Equality & Diversity

Reviewer guidance note: Equality and Diversity

AHRC Commitment to Equality and Diversity

The UK Research Councils are committed to eliminating unlawful discrimination and promoting equality of opportunity and good relations across and between the defined equalities groups in all of their relevant functions.

Accordingly, no eligible job applicant, funding applicant, employee or external stakeholder including members of the public should receive less favourable treatment on the grounds of: gender, marital status, sexual orientation, gender re-assignment, race, colour, nationality, ethnicity or national origins, religion or similar philosophical belief, spent criminal conviction, age or disability.

Equally, all proposals must be assessed on equal terms, regardless of the sex, age and/or ethnicity of the applicant. Proposals must therefore be assessed and graded on their merits, in accordance with the criteria and the aims and objectives set for each scheme or call for funding.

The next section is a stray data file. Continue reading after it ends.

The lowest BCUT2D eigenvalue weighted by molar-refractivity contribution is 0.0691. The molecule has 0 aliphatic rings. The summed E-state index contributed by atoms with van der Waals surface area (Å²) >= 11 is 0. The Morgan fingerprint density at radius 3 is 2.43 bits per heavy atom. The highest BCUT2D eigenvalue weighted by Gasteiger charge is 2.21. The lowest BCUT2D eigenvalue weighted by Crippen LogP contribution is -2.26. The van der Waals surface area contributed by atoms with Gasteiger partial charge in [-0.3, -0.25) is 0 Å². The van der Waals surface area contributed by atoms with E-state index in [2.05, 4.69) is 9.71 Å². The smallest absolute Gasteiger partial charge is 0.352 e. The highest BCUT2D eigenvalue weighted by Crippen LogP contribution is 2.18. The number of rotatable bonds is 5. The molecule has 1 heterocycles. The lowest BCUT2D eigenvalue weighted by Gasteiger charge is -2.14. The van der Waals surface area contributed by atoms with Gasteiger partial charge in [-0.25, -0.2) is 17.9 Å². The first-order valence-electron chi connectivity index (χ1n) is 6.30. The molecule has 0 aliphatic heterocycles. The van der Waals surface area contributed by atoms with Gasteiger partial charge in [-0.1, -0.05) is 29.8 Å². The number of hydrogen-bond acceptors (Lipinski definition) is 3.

Equality and Diversity in Public Engagement

In many areas of the arts and humanities, issues of gender and difference are central to the approaches used.  However, reviewers should raise any concerns that a proposed project has not fully taken issues of diversity into consideration, where these are felt to be appropriate.  This is particularly the case where there is an element of public or community-based participation in the research.

“Public engagement describes the myriad of ways in which the activity and benefits of higher education and research can be shared with the public. Engagement is by definition a two-way process, involving interaction and listening, with the goal of generating mutual benefit.” (Source: NCCPE)

Reviewers are encouraged to consider whether, if the project involves public engagement in the research, consideration has been given to ensuring appropriate equality of opportunities for engagement, or appropriate diversity of participation?

 

Who should be involved? Given the purpose of the proposed research, are there certain people or groups with expertise, experience or interest in the topic who should be invited and what might be the barriers to their participation? Is there a group of people that deliberately or unintentionally excludes others for no good reason? Some people may have the capacity and desire to be heavily involved whereas others may dip in and out. Anticipating and managing the different levels of involvement is important to ensure nobody feels either pressured to contribute, or deliberately excluded.

 

From: Community-based participatory research: A guide to ethical principles and practice (NCPPE 2012)

 

 

For further information, see also:

RCUK Expectations for Equality and Diversity

 

AHRC Equal Opportunities Statement